Network Interface Layer
Datagrams generated on the Internet layer will be sent down to the Network Interface layer, if we are sending data, or the Network Interface layer will get data from the network and send it to the Internet layer, if we are receiving data.
This layer is defined by what type of physical network your computer is connected to. Almost always your computer will be connected to an Ethernet network (wireless networks are also Ethernet networks like we will explain).
Like we said in the previous page, TCP/IP is a set of protocols that deals with layers 3 to 7 from the OSI reference model, while Ethernet is a set of protocols that deals with layers 1 and 2 from the OSI reference model – meaning Ethernet deals with the physical aspect of the data transmission. So they complement each other, as we need the full seven layers (or their equivalents) to establish a network connection.
Ethernet has three layers: Logic Link Control (LLC), Media Access Control (MAC) and Physical. LLC and MAC layers correspond, together, to the second layer from the OSI reference model. You can see Ethernet architecture in Figure 6.
The Logic Link Control layer (LLC) is in charge of adding information of which protocol on the Internet layer delivered data to be transmitted, so when receiving a frame from the network this layer on the receiving computer has to know to which protocol from the Internet layer it should deliver data. This layer is defined by IEEE 802.2 protocol.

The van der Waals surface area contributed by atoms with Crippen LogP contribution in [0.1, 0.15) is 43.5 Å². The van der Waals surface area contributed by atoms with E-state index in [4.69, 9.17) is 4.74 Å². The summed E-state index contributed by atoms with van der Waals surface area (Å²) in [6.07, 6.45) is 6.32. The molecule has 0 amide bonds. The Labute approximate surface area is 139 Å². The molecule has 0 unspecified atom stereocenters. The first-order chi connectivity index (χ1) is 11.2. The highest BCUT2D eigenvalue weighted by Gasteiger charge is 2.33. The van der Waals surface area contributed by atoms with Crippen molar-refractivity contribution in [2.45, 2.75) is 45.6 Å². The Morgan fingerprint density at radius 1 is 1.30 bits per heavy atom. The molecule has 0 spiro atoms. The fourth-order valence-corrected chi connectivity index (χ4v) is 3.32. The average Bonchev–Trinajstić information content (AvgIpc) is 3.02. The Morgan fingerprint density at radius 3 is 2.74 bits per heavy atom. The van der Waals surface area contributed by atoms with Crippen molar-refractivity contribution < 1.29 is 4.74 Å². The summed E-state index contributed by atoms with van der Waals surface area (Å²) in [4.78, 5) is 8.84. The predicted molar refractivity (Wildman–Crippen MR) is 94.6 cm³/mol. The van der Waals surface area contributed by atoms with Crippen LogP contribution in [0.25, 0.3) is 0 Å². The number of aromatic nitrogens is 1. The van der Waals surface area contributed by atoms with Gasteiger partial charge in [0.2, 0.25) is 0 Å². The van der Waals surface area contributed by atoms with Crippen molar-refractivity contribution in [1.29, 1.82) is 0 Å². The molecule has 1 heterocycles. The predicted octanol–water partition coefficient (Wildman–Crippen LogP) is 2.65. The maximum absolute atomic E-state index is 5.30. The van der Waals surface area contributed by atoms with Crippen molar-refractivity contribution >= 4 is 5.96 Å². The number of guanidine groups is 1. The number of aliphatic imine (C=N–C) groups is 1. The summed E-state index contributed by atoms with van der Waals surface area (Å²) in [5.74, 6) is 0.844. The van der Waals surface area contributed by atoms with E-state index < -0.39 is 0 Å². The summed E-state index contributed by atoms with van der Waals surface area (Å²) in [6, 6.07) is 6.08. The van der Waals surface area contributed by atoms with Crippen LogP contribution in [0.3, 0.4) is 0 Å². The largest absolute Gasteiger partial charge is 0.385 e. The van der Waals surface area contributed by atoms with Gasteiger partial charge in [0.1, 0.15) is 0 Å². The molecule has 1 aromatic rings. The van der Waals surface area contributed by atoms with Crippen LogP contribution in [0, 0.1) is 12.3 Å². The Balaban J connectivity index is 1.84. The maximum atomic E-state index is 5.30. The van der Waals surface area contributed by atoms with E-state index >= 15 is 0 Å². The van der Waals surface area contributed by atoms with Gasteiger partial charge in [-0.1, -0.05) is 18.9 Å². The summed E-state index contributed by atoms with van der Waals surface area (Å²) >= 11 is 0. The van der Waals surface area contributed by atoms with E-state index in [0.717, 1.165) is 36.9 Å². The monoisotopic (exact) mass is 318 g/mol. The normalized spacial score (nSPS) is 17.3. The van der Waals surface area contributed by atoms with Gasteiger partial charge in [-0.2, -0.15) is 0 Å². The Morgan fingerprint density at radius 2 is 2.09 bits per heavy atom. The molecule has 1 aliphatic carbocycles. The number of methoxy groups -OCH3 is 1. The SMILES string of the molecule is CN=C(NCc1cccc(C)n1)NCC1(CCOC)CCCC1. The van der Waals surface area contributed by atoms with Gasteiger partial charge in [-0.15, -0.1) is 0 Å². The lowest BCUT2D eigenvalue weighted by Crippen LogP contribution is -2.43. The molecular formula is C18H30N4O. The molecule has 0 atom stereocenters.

The Media Access Control layer (MAC) is in charge of assembling the frame that will be sent over the network. This layer is in charge of adding the source MAC address and the target MAC address – as we explained before, MAC address is the physical address of a network card. Frames that are targeted to another network will use the router MAC address as the target address. This layer is defined by IEEE 802.3 protocol, if a cabled network is being used, or by IEEE 802.11 protocol, if a wireless network is being used.
The Physical layer is in charge of converting the frame generated by the MAC layer into electricity (if a cabled network is being used) or into electromagnetic waves (if a wireless network is being used). This layer is also defined by IEEE 802.3 protocol, if a cabled network is being used, or by IEEE 802.11 protocol, if a wireless network is being used.
The LLC and MAC layers add their own headers to the datagram they receive from the Internet layer. So a complete structure of the frames generated by these two layers can be seen in Figure 7. Notice that the headers added by the upper layers are seen as “data” by the LLC layer. The same thing happens with the header inserted by the LLC layer, which will be seen as data by the MAC layer.
The LLC layer adds a 3-byte or 5-byte header and its datagram has a maximum total size of 1,500 bytes, leaving a maximum of 1,497 or 1,492 bytes for data. The MAC layer adds a 22-byte header and a 4-byte CRC (data correction) data at the end of the datagram received from the LLC layer, forming the Ethernet frame. Thus the maximum size of an Ethernet frame is of 1,526 bytes.
To learn more about other TCP/IP protocols and functionalities, read the second part of this tutorial.